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The top five worst mistakes you can make on your LinkedIn Ads. Are you making any of them?
Welcome to the LinkedIn Ads Show. Here’s your host, AJ Wilcox.
Hey there LinkedIn Ads fanatics, I frequently get to audit LinkedIn Ads accounts. And I’ve got a checklist of things I’m looking for specifically, I wanted to share these account mistakes with you in case there were any of them that you were making, so that you can get them fixed. Or if you’re evaluating an agency, you’ll know which questions to ask to ensure they know what they’re doing. In LinkedIn Ads News, we noticed last week that you no longer have to hover over a campaign and click manage to get to the settings. You now just hit the three dots next to the campaign name and click manage from there. So I’m still not a huge fan of the the user interface here and how it’s complex about whether you click on the campaign name or you click on manage. But hey, I’ll take this over having to hover any day. In other news COVID-19 is still a thing. So LinkedIn is experiencing some really interesting platform growth specifically because of all that time that people are spending at home while they’re working. And I’ve got some cool stats to share with you. So first of them is that there has been a 55% increase in interaction in the newsfeed so that means responding, reacting, commenting, I don’t think this includes reading, but either way, this is really cool to see 55% more activity in the newsfeed because of course, that opens up inventory for us to use for sponsored content. There’s been a 60% increase in people posting in the newsfeed so that 60% more content there. And 40% more time has been spent reading in the news section. So these all point to the fact that people are spending more time on LinkedIn. And I think that that’s a great thing for all of us who are using the ads platform. The LinkedIn learning platform has reported that consumption is up 3x from February and 2x for March. And so what that tells me is, as people are getting more and more used to staying at home working from home, they’re investing their time, probably less in Netflix, binge eating, and more in LinkedIn learning, consumption, and probably all kinds of different learning to this is just the one place that we have data from. So good job to all of you out there who are using this time to better yourselves and make yourself a better professional. I wanted to highlight a few reviews that had come in over iTunes here. MaggusK from Germany says “Great stuff. Thanks, AJ. It’s really good to hear some tips, hacks, and hints from a LinkedIn campaign professional. Looking forward to the next episodes.” Thank you, MaggusK. John from Sweden says great podcast for marketing professionals. This podcast gives you great insights on how to master LinkedIn Ads like a pro. Thanks, John, appreciate that. And finally, just.zee from Spain says “this one is a must. I’m truly enjoying listening to this show. Each episode is packed with tips, no BS, pure gold.” Oh man, that just warms my heart. Thank you so much, just.zee. And of course, I want to feature your review too. So any of you out there listening, please leave me a review. We’d love to highlight it on the show and give you a little bit of a shout out. Okay, with all that being said, let’s hit it. Here are the top five mistakes that we find people making in their LinkedIn Ads accounts. And again, I want to make sure that you’re not making them in your account. Or if you have an agency managing your account, check that they’re not making them either.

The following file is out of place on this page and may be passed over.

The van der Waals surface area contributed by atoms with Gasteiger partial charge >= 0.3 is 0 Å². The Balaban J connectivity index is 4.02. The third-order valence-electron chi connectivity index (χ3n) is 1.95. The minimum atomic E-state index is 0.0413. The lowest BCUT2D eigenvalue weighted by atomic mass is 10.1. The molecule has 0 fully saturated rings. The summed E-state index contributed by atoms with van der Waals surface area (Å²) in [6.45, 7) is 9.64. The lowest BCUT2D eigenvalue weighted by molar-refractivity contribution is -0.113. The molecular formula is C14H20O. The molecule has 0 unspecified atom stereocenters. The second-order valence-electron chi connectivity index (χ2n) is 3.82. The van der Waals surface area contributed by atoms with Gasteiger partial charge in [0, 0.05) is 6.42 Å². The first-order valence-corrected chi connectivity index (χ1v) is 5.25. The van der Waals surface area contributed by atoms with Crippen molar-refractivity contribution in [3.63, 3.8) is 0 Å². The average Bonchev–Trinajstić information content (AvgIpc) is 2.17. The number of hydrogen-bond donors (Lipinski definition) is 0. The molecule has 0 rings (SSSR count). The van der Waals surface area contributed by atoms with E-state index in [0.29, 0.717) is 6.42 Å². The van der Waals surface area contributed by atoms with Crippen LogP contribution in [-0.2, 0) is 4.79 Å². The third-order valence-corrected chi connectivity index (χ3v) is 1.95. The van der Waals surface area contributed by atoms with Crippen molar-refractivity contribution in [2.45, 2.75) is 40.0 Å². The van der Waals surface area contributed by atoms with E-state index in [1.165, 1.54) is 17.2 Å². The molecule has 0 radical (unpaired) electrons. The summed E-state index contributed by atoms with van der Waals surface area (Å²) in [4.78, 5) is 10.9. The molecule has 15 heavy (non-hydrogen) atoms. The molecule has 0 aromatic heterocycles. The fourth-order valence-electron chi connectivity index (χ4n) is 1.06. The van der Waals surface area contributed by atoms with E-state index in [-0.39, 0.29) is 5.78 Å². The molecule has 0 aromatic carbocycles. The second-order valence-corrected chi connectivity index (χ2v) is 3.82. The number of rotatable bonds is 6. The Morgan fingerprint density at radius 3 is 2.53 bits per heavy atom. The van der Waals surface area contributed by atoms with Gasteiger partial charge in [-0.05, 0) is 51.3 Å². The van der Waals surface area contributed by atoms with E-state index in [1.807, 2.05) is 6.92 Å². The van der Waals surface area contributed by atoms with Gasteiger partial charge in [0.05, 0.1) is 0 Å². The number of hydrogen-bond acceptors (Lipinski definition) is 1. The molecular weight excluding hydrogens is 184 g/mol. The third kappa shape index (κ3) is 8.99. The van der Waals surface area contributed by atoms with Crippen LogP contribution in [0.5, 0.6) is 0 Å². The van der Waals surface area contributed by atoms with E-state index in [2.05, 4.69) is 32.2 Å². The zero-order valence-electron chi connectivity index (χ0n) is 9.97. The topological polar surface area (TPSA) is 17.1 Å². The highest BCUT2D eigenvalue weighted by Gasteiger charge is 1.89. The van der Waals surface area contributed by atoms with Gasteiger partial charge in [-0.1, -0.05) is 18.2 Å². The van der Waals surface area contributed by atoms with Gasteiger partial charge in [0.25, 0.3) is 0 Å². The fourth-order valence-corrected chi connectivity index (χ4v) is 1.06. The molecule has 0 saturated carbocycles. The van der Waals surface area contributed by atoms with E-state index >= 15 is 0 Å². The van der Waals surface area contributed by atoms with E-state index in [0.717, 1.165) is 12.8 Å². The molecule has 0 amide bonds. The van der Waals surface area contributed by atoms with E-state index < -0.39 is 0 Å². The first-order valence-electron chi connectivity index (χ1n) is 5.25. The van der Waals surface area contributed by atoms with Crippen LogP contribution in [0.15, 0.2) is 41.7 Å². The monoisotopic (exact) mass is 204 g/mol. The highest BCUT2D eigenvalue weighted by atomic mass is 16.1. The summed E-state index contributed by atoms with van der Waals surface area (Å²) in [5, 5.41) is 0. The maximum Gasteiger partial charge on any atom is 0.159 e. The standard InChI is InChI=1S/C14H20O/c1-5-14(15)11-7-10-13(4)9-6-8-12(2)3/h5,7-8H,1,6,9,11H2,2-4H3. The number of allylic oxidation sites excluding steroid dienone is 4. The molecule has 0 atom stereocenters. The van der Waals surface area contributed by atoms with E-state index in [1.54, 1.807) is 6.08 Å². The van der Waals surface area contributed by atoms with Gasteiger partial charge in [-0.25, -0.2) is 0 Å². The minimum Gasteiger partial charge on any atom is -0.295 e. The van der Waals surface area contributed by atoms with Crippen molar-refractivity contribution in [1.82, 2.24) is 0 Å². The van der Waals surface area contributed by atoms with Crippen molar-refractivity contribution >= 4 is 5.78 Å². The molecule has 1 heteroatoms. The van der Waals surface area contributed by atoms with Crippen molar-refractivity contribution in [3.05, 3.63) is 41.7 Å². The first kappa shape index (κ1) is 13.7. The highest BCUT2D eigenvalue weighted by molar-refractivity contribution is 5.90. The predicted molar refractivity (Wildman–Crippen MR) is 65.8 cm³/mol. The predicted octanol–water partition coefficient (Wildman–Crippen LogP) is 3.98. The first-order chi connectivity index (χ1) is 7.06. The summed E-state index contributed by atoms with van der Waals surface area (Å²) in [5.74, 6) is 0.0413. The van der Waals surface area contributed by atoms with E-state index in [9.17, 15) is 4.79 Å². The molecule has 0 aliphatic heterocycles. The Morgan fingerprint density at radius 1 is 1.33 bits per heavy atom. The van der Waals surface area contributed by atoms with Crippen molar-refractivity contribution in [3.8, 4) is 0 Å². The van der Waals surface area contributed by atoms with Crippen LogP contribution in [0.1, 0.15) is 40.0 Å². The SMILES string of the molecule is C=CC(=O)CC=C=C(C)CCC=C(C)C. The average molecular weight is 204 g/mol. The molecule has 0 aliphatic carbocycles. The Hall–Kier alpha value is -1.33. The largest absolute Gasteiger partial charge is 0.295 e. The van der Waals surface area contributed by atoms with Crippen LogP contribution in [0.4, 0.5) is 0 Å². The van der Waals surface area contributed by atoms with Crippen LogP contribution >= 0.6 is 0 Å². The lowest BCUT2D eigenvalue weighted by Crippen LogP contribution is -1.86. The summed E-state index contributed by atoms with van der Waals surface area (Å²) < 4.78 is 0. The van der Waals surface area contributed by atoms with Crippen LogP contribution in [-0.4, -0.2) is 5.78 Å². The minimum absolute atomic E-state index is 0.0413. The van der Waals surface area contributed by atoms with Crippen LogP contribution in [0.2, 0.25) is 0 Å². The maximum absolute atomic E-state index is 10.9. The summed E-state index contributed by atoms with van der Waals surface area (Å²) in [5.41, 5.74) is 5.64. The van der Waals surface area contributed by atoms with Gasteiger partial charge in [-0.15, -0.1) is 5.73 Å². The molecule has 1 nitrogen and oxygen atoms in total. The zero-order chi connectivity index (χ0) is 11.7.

Mistake #1 is naming campaigns after the asset or after some arbitrary date range. Anytime I’m going through an account and I see campaigns called 2020 webinar or water guide, I die a little bit inside. And the reason why is because this signals to me that the account isn’t producing the learnings that it should be. When you name your campaigns after the audience, what you get is this ability to break down all of the performance in your account by who. Who you’re targeting, who is responding to your ads, and how. I’ve mentioned before that it’s kind of like a silent focus group happening in your account all the time. By breaking up your audience into these micro segments of how people are grouped. All of the performance, the click through rate differences, the cost per click differences, the conversion rate differences, all of these things tell you who your ideal audience is and who they are not. And so when you name your campaign after the asset, the only thing you can actually learn about is which asset is performing and you’d be able to find that out quickly anyway, if campaigns are named after the asset that’s being advertised, it also signals to me that targeting is likely all over the board. And it’s unsystematic, meaning that you’re probably missing out on all kinds of opportunities. You might not realize that if you targeted by, let’s say, job function and seniority, that you could actually get your cost per lead significantly lower. Or if you were targeting by groups, plus seniority, maybe you could get a much lower cost per conversion. These are all insights that you won’t get if you just spray and pray with your targeting.